A snail's life

Fortunately, in this city it is not common to come across people carrying everything they have from one place to another, stripped of their dignity.

With a purple scarf adorning his neck, faded army green trousers and a worn checkered coat, José keeps smiles in his pocket. I don't even know if his name is Joseph, but that's how I baptized him; Maybe one day I'll ask you what your name is.

I can't guess José's age: I'd say more than thirty, less than fifty. The long dreadlocks that reach the waist indicate a lifetime, but without accuracy.

The wrinkles on the face are not very expressive. He certainly has a regretful look about the emptiness of loneliness.

I've been running into José for several years when I'm walking around the city. By car, I have stopped at the zebra crossing several times so he could exercise his right as a pedestrian. When we meet, he asks me for a coin and, in return, offers me an honest smile.

One day, I asked at the grocery store on the street, where he wanders most often, if they knew his story. They just told me that he was peaceful, as long as he was medicated. The choice of the term “peaceful” worried me; It made me want to know more (in theory) about the violent side of Man. I discovered Steven Pinker who argues that there are good angels in our nature — that we are not a violent species, even though the news may lead us to think otherwise. José allows the medication to put the evil angels to sleep.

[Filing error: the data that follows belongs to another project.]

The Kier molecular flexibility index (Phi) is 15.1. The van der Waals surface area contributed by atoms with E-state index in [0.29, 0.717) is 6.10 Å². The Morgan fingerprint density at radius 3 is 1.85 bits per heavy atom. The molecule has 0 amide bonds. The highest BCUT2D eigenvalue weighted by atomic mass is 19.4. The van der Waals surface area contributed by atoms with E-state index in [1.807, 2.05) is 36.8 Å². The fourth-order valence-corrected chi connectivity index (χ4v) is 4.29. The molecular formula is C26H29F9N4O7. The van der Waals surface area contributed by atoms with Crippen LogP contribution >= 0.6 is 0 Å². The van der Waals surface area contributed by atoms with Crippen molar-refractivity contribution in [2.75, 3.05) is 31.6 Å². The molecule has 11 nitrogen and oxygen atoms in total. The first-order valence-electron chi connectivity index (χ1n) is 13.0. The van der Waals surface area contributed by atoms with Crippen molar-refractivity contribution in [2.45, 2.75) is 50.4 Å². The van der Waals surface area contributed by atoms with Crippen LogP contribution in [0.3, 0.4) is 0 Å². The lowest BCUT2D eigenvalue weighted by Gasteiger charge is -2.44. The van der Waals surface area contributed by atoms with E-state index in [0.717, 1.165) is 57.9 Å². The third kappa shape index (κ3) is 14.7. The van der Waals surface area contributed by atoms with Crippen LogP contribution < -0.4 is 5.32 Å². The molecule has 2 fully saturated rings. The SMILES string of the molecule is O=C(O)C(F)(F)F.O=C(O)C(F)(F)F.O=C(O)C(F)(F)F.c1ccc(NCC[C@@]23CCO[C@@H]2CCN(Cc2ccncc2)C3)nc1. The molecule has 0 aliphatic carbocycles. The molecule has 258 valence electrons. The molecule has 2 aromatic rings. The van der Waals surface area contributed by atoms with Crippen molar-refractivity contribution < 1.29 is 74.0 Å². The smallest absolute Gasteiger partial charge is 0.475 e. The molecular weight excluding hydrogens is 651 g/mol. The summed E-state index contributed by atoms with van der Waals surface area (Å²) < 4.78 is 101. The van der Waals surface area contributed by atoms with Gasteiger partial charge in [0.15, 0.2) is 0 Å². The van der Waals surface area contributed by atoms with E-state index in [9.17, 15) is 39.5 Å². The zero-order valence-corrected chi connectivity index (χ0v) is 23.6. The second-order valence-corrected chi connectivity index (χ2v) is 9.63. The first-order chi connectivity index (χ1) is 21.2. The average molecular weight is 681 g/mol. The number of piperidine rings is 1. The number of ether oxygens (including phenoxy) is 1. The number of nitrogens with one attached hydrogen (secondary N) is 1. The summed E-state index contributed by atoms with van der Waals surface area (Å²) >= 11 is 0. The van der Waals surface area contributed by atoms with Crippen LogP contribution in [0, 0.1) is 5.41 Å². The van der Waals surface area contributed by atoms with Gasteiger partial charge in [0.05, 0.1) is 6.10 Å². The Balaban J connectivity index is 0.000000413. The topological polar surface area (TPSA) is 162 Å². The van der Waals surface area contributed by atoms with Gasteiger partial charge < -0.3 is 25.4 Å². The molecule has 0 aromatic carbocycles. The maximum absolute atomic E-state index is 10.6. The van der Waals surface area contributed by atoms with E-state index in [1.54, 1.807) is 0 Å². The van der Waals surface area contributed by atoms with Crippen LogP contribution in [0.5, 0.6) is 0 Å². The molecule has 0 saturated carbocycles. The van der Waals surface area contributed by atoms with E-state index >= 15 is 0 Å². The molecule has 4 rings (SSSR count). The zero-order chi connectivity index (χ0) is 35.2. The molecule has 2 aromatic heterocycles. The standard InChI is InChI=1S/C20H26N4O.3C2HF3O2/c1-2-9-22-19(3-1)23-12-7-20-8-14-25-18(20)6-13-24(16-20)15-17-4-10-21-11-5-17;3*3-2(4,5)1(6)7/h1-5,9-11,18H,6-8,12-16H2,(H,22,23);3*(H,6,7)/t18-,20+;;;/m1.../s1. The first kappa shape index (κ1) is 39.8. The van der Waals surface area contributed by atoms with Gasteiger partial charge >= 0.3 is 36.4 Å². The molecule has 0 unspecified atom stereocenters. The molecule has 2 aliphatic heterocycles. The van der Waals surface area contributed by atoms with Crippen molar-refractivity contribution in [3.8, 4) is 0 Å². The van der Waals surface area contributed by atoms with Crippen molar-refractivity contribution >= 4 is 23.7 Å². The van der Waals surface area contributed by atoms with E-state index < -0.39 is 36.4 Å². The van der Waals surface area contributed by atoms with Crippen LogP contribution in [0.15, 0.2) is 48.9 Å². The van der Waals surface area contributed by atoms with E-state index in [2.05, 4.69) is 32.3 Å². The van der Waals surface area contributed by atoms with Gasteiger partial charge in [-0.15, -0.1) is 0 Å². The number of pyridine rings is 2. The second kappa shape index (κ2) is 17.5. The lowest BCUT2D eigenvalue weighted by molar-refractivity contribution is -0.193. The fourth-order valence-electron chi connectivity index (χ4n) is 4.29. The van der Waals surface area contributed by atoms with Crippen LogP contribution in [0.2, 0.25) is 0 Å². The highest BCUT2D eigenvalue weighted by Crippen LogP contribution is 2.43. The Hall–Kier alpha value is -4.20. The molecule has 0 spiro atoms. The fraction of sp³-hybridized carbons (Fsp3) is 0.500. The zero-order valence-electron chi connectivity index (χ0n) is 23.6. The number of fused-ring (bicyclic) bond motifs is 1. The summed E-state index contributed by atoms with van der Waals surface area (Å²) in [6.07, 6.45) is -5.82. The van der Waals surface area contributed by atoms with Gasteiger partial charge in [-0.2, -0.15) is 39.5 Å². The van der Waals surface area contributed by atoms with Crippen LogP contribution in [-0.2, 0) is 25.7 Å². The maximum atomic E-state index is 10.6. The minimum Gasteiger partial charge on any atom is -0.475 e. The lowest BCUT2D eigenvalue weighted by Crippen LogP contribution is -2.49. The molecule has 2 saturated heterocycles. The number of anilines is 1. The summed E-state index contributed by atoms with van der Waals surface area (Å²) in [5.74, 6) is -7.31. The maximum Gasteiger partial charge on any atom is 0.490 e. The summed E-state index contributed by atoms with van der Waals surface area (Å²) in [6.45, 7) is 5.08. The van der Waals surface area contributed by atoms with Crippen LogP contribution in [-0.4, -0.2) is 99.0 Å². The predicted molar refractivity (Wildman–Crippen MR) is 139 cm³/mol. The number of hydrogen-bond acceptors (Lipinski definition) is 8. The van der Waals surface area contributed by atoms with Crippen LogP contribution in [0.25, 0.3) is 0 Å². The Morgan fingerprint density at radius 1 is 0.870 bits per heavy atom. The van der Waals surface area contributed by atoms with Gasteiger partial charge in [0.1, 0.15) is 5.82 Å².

Recently, I found it in an area far from the city center. The smile was there, the faded pants and the torn coat, too. But he had a checkered scarf around his neck in shades of red, brown and beige, the kind that immediately reminds us of a perfume. I fantasized that someone with just plastic money in their wallet had offered him the scarf in exchange for a wide smile.

I confess that the image of the scarf, contrasting with the rest of his clothing, worried me, but not as much as seeing him pushing his mobile home, gathered in a supermarket shopping cart. An existence hoarded in plastic bags of various colors and sizes, on a patchwork blanket more torn than shredded with napkin decorating the iron. I knew that José was homeless, but seeing him like that, carrying his life around like a snail, moved me.

Fortunately, in this city it is not common to come across people who carry everything they have from one place to another, stripped of their dignity. Lonely souls who fall asleep wherever tiredness overcomes them, with the stars as a ceiling.

After this last meeting, months passed and I didn't see José again. Maybe, next time, I'll ask him what his name is and, hand out with a note, I'll offer him my smile in exchange for nothing.

 

 

Author: Analita Alves dos Santos is an author and literary mentor

 

 

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